An elderly woman from the West Coast is New Zealand's first recorded death from COVID-19.
The woman, who was in her 70s, died on Sunday morning after she was initially suspected to be suffering from influenza complicated by an underlying chronic health condition, the Ministry of Health said.
As a result of the initial influenza diagnosis and the subsequent confirmation of COVID-19, there was a period where hospital staff were using protective equipment that was suitable for influenza but not COVID-19.
Once the diagnosis was confirmed, staff took "a range of measures" to protect themselves and other patients, but as a precaution the DHB has placed 21 hospital workers who came in contact with the patient into isolation.
The Ministry of Health's Director-General Dr Ashley Bloomfield said on Sunday that the patient was well-known to the facility and its staff. Their underlying health condition meant they weren't treated with suspected COVID-19, hence the influenza diagnosis.
"As we have seen around the world COVID-19 can be a deadly disease, particularly for older people and those with underlying, pre-existing health conditions," Dr Bloomfield said.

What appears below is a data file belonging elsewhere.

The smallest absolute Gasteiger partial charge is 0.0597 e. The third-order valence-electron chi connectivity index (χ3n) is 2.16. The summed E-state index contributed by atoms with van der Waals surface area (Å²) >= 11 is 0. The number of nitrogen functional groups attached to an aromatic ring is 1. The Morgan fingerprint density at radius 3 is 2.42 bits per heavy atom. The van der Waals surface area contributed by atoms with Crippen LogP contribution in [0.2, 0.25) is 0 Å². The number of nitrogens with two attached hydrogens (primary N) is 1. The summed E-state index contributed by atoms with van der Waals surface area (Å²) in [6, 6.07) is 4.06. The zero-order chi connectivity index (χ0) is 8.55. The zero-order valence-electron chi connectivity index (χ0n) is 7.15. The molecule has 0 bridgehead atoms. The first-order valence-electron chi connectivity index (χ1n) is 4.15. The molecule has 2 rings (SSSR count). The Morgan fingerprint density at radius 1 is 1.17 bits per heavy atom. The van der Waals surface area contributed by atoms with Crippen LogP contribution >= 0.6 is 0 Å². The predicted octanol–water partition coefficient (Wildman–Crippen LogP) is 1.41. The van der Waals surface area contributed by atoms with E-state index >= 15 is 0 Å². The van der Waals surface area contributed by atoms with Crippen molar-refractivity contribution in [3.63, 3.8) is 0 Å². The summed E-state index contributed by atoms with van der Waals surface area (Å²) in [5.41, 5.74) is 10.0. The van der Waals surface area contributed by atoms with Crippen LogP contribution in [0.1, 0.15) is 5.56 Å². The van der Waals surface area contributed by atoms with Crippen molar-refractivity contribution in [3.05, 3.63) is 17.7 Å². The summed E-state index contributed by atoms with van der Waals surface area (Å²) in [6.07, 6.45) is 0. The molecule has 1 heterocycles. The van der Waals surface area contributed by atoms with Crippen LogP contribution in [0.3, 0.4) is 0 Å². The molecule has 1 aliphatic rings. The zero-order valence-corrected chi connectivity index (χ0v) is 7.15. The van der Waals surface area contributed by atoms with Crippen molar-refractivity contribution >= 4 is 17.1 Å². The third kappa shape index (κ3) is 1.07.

"All of our thoughts are with their family and loved ones at this time."
Family members who were visiting the woman in hospital aren't showing any symptoms, but they will also be in monitored self-isolation for the next 14 days.
He said there is sufficient room in hospitals to manage the current and projected COVID-19 cases and, if needed, there are plans to boost capacity.
"This latest sad news reinforces our move to alert level four and the measures we are all taking to prevent spread, break the chain of transmission and prevent deaths," Dr Bloomfield said.
He also confirmed on Sunday there were 63 new cases of COVID-19 in New Zealand. This number is made up of 60 confirmed and three probable cases.
There are nine people in hospital due to the virus across the country. There are three in Wellington Regional Hospital, one in Wairau Hospital in Blenheim, one in Nelson Hospital, one in Whangarei Hospital and one each in Waikato, Taranaki and Dunedin hospitals. One of these people is in an ICU on a ventilator, however the Ministry of Health isn't providing details on who that is.
A total of 56 people have recovered from the disease.
Over a seven-day period, an average of 1786 COVID-19 tests were taken each day.
Dr Bloomfield advised anyone who has been tested is expected to be in strict self-isolation until they know the results of their test. This means effectively quarantining themselves from other members of their household and family.
"We are still seeing a strong link among our cases to overseas travel, as well as links to confirmed cases," he said.
The current total of confirmed and probable cases in New Zealand is 514.